New York Synagogue Bombing Suspect Pleads Guilty
A suspect in a plot to disguise himself as a Jew and unleash a bloodbath in Manhattan synagogues and churches pleaded guilty to terror charges Tuesday and will be sentenced next month, authorities said, according to AFP.
The guilty plea by Ahmed Ferhani, 27, "marks the first time a terrorist has been convicted on state terror charges since the New York Anti-Terror Laws were passed shortly after September 11, 2001," Manhattan District Attorney Cyrus Vance said in a statement.
The Algerian native is set to be sentenced January 30.
Ferhani was arrested in May 2011 with Moroccan native Mohamed Mamdouh, 21. The pair was also alleged to have said they would attack the Empire State Building.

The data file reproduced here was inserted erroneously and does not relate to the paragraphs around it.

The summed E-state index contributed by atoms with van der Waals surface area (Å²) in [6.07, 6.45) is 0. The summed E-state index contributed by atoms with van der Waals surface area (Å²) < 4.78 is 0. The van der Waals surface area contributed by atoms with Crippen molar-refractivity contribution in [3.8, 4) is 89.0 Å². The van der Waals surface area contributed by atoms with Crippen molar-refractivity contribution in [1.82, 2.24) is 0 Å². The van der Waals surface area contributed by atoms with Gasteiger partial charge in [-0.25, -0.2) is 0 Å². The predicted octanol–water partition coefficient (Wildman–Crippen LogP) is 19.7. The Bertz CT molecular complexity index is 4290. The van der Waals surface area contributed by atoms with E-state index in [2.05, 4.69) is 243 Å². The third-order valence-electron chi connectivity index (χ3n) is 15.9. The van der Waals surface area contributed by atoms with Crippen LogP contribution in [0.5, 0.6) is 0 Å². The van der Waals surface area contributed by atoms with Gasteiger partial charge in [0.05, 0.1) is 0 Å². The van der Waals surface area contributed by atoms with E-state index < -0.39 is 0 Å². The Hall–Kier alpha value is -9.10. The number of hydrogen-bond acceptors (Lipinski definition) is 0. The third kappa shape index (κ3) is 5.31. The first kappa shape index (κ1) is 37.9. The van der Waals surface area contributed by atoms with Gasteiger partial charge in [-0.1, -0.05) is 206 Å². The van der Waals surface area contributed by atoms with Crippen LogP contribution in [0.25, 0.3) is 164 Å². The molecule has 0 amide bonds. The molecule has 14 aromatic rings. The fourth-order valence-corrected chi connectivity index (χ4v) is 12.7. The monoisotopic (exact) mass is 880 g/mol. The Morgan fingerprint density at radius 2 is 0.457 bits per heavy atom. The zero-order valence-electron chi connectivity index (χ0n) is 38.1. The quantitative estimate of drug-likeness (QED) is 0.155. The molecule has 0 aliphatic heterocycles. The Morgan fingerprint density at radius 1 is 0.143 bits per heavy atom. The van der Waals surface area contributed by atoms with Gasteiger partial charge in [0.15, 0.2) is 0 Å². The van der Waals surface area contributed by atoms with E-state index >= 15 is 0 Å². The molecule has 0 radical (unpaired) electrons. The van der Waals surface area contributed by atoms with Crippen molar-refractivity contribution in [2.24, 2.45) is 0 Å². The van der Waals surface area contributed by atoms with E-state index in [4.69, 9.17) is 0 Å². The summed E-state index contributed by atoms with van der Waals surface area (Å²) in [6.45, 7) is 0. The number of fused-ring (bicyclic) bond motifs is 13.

Documents presented in their cases said the two conspired between October 2010 and May 2011 to plant bombs in Manhattan churches and synagogues to send a violent message to U.S. Christians and Jews, reported AFP.
At the time of their arrest, New York Mayor Michael Bloomberg said there had been 13 plots against New York since nearly 3,000 people were killed on September 11, 2001 at the World Trade Center in Manhattan, the Pentagon and in Shanksville, Pennsylvania.
According to the Manhattan prosecutor's office, the undercover investigation lasted seven months, during which time Ferhani and Mamdouh were recorded making plans for attacks against the city's large Jewish population.
Ferhani and Mamdouh previously plead not guilty to the terror plot.
In June it was reported that Ferhani and Mamdouh face six and five charges respectively of possessing weapons and terrorism. The grand jury rejected, however, a charge of conspiracy to commit a terror crime, which carries a maximum of life imprisonment.